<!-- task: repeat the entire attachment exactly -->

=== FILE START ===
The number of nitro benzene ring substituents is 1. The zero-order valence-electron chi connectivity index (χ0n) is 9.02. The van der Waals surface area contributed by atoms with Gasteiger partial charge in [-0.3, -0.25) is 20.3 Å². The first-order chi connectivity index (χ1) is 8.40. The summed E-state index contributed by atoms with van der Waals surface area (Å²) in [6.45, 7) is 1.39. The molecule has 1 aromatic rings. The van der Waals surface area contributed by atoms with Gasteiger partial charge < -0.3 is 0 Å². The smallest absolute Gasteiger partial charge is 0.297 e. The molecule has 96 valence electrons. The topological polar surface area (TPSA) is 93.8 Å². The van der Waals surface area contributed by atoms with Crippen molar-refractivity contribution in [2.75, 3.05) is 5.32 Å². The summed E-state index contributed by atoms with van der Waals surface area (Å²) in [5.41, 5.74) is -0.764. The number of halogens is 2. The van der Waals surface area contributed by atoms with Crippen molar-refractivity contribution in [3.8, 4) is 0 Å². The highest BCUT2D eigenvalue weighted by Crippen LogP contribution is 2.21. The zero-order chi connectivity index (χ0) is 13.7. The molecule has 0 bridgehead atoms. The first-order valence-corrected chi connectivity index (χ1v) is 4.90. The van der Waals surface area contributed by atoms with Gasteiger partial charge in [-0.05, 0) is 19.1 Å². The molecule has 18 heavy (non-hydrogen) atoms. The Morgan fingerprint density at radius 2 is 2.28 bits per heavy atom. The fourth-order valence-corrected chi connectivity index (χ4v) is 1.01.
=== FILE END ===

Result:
The number of nitro benzene ring substituents is 1. The zero-order valence-electron chi connectivity index (χ0n) is 9.02. The van der Waals surface area contributed by atoms with Gasteiger partial charge in [-0.3, -0.25) is 20.3 Å². The first-order chi connectivity index (χ1) is 8.40. The summed E-state index contributed by atoms with van der Waals surface area (Å²) in [6.45, 7) is 1.39. The molecule has 1 aromatic rings. The van der Waals surface area contributed by atoms with Gasteiger partial charge < -0.3 is 0 Å². The smallest absolute Gasteiger partial charge is 0.297 e. The molecule has 96 valence electrons. The topological polar surface area (TPSA) is 93.8 Å². The van der Waals surface area contributed by atoms with Crippen molar-refractivity contribution in [2.75, 3.05) is 5.32 Å². The summed E-state index contributed by atoms with van der Waals surface area (Å²) in [5.41, 5.74) is -0.764. The number of halogens is 2. The van der Waals surface area contributed by atoms with Crippen molar-refractivity contribution in [3.8, 4) is 0 Å². The highest BCUT2D eigenvalue weighted by Crippen LogP contribution is 2.21. The zero-order chi connectivity index (χ0) is 13.7. The molecule has 0 bridgehead atoms. The first-order valence-corrected chi connectivity index (χ1v) is 4.90. The van der Waals surface area contributed by atoms with Gasteiger partial charge in [-0.05, 0) is 19.1 Å². The molecule has 18 heavy (non-hydrogen) atoms. The Morgan fingerprint density at radius 2 is 2.28 bits per heavy atom. The fourth-order valence-corrected chi connectivity index (χ4v) is 1.01.